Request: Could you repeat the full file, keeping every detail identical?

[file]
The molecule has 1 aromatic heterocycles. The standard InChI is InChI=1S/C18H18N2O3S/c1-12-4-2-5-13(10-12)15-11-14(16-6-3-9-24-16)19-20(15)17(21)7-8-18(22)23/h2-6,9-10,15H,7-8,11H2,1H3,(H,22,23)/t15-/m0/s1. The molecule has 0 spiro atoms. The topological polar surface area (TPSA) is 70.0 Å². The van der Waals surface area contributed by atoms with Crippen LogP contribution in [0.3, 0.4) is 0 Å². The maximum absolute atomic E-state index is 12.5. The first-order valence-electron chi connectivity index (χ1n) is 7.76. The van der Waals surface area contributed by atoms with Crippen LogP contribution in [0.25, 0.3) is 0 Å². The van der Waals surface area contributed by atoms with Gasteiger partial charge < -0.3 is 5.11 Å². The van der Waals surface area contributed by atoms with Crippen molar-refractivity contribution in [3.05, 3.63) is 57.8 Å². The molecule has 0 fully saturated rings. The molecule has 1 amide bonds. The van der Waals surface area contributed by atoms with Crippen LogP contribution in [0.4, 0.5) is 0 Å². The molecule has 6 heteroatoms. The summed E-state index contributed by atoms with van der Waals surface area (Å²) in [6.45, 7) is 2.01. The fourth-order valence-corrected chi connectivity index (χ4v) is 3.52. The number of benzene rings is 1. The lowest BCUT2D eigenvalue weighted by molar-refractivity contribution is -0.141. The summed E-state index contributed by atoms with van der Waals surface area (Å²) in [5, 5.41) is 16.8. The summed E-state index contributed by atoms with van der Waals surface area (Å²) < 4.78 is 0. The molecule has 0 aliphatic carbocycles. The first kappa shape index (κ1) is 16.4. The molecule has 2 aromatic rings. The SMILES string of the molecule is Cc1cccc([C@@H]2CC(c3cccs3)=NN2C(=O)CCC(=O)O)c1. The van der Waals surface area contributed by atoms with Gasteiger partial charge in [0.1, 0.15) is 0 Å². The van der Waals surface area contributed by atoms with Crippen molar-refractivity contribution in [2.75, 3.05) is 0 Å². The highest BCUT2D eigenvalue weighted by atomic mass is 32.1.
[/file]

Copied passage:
The molecule has 1 aromatic heterocycles. The standard InChI is InChI=1S/C18H18N2O3S/c1-12-4-2-5-13(10-12)15-11-14(16-6-3-9-24-16)19-20(15)17(21)7-8-18(22)23/h2-6,9-10,15H,7-8,11H2,1H3,(H,22,23)/t15-/m0/s1. The molecule has 0 spiro atoms. The topological polar surface area (TPSA) is 70.0 Å². The van der Waals surface area contributed by atoms with Crippen LogP contribution in [0.3, 0.4) is 0 Å². The maximum absolute atomic E-state index is 12.5. The first-order valence-electron chi connectivity index (χ1n) is 7.76. The van der Waals surface area contributed by atoms with Crippen LogP contribution in [0.25, 0.3) is 0 Å². The van der Waals surface area contributed by atoms with Gasteiger partial charge < -0.3 is 5.11 Å². The van der Waals surface area contributed by atoms with Crippen molar-refractivity contribution in [3.05, 3.63) is 57.8 Å². The molecule has 0 fully saturated rings. The molecule has 1 amide bonds. The van der Waals surface area contributed by atoms with Crippen LogP contribution in [0.4, 0.5) is 0 Å². The molecule has 6 heteroatoms. The summed E-state index contributed by atoms with van der Waals surface area (Å²) in [6.45, 7) is 2.01. The fourth-order valence-corrected chi connectivity index (χ4v) is 3.52. The number of benzene rings is 1. The lowest BCUT2D eigenvalue weighted by molar-refractivity contribution is -0.141. The summed E-state index contributed by atoms with van der Waals surface area (Å²) in [5, 5.41) is 16.8. The summed E-state index contributed by atoms with van der Waals surface area (Å²) < 4.78 is 0. The molecule has 0 aliphatic carbocycles. The first kappa shape index (κ1) is 16.4. The molecule has 2 aromatic rings. The SMILES string of the molecule is Cc1cccc([C@@H]2CC(c3cccs3)=NN2C(=O)CCC(=O)O)c1. The van der Waals surface area contributed by atoms with Gasteiger partial charge in [0.1, 0.15) is 0 Å². The van der Waals surface area contributed by atoms with Crippen molar-refractivity contribution in [2.75, 3.05) is 0 Å². The highest BCUT2D eigenvalue weighted by atomic mass is 32.1.